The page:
Danny had two drum kits on his property - one in his detached studio out back and one in his kitchen. He usually gave lessons in his kitchen and recorded in his studio. His kitchen was at the front of the house, facing Basler Street. Tommy had showed up a coupla hours earlier, red shirt, shorts, goatee and shaved head in the current manner of the hard-assed hipster. He was a stocky 30-something with a swagger and an attitude. Danny had accepted him as a possible student based on mutual friends and Danny's belief in the basic goodness of all people. But things were getting ugly.

To Be Continued

Thursday, June 16, 2011

Dirty Deeds

(or, Old News Dept.)

"Shame is officially dead in public life."

- Mark Shields, PBS News Hour, 6/10/11, in reference to the Weiner scandal

"I feel entitled to classify myself with the martyrs; for I
confess to a grateful sense of satisfaction as I contemplate my approach-
ing political demise."

- Albert B. Fall, reflecting on Teapot Dome in 1923

“The real truth of the matter is, as you and I know, that a financial element in the large centers has owned the government of the U.S. since the days of Andrew Jackson.”

- Franklin D. Roosevelt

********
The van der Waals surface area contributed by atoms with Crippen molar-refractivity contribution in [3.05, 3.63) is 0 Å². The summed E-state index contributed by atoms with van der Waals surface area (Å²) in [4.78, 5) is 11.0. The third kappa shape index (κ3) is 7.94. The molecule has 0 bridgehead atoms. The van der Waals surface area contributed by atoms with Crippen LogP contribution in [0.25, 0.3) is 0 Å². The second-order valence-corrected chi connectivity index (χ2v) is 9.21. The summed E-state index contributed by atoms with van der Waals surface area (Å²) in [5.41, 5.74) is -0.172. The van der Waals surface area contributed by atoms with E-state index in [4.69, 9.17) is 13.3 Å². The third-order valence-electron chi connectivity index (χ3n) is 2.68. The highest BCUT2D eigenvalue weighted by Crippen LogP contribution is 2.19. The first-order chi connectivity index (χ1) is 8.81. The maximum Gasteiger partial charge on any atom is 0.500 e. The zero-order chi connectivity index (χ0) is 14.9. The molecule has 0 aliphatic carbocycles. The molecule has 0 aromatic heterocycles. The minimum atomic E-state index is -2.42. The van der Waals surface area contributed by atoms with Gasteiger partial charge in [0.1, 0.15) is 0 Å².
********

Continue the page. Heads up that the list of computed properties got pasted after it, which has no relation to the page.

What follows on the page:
"You have to walk out on a limb to the far end - for that's where the fruit is. If it breaks you learn how far to go next time."

- Billie Sol Estes, mid-1950's

"But if thought corrupts language, language can also corrupt thought."

–George Orwell

"I pledge to you tonight, from this office, that I will do everything in my power to ensure that the guilty are brought to justice and that such abuses are purged from our political processes in the years to come, long after I have left this office."

- Richard M. Nixon, 4/30/1973

"I apologize for lying to you. I promise I won't deceive you except in matters of this sort."

- Spiro T. Agnew, 1973

"Corrupt politicians make the other ten percent look bad."

–Henry A. Kissinger

"I was provided with additional input that was radically different from the truth. I assisted in furthering that version."

- Oliver North, 1985, IranContra testimony

"Power attracts the corruptible. Absolute power attracts the absolutely corruptible."